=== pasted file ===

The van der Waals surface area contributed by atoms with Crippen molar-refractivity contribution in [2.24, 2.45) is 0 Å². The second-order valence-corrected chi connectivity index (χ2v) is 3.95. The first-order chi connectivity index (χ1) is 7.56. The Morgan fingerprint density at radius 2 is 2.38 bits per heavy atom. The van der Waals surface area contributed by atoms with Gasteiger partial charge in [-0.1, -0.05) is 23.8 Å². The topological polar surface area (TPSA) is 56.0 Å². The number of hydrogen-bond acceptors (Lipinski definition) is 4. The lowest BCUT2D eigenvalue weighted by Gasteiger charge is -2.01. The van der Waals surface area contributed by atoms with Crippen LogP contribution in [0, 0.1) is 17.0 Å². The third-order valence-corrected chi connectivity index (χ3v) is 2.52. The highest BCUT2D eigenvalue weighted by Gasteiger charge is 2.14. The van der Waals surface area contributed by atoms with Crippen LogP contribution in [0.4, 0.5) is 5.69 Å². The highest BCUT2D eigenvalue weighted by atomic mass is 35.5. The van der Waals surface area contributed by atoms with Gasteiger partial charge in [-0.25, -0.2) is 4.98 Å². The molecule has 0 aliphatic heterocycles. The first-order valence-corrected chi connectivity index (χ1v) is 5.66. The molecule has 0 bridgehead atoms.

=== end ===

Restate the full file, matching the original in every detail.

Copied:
The van der Waals surface area contributed by atoms with Crippen molar-refractivity contribution in [2.24, 2.45) is 0 Å². The second-order valence-corrected chi connectivity index (χ2v) is 3.95. The first-order chi connectivity index (χ1) is 7.56. The Morgan fingerprint density at radius 2 is 2.38 bits per heavy atom. The van der Waals surface area contributed by atoms with Gasteiger partial charge in [-0.1, -0.05) is 23.8 Å². The topological polar surface area (TPSA) is 56.0 Å². The number of hydrogen-bond acceptors (Lipinski definition) is 4. The lowest BCUT2D eigenvalue weighted by Gasteiger charge is -2.01. The van der Waals surface area contributed by atoms with Crippen LogP contribution in [0, 0.1) is 17.0 Å². The third-order valence-corrected chi connectivity index (χ3v) is 2.52. The highest BCUT2D eigenvalue weighted by Gasteiger charge is 2.14. The van der Waals surface area contributed by atoms with Crippen LogP contribution in [0.4, 0.5) is 5.69 Å². The highest BCUT2D eigenvalue weighted by atomic mass is 35.5. The van der Waals surface area contributed by atoms with Gasteiger partial charge in [-0.25, -0.2) is 4.98 Å². The molecule has 0 aliphatic heterocycles. The first-order valence-corrected chi connectivity index (χ1v) is 5.66. The molecule has 0 bridgehead atoms.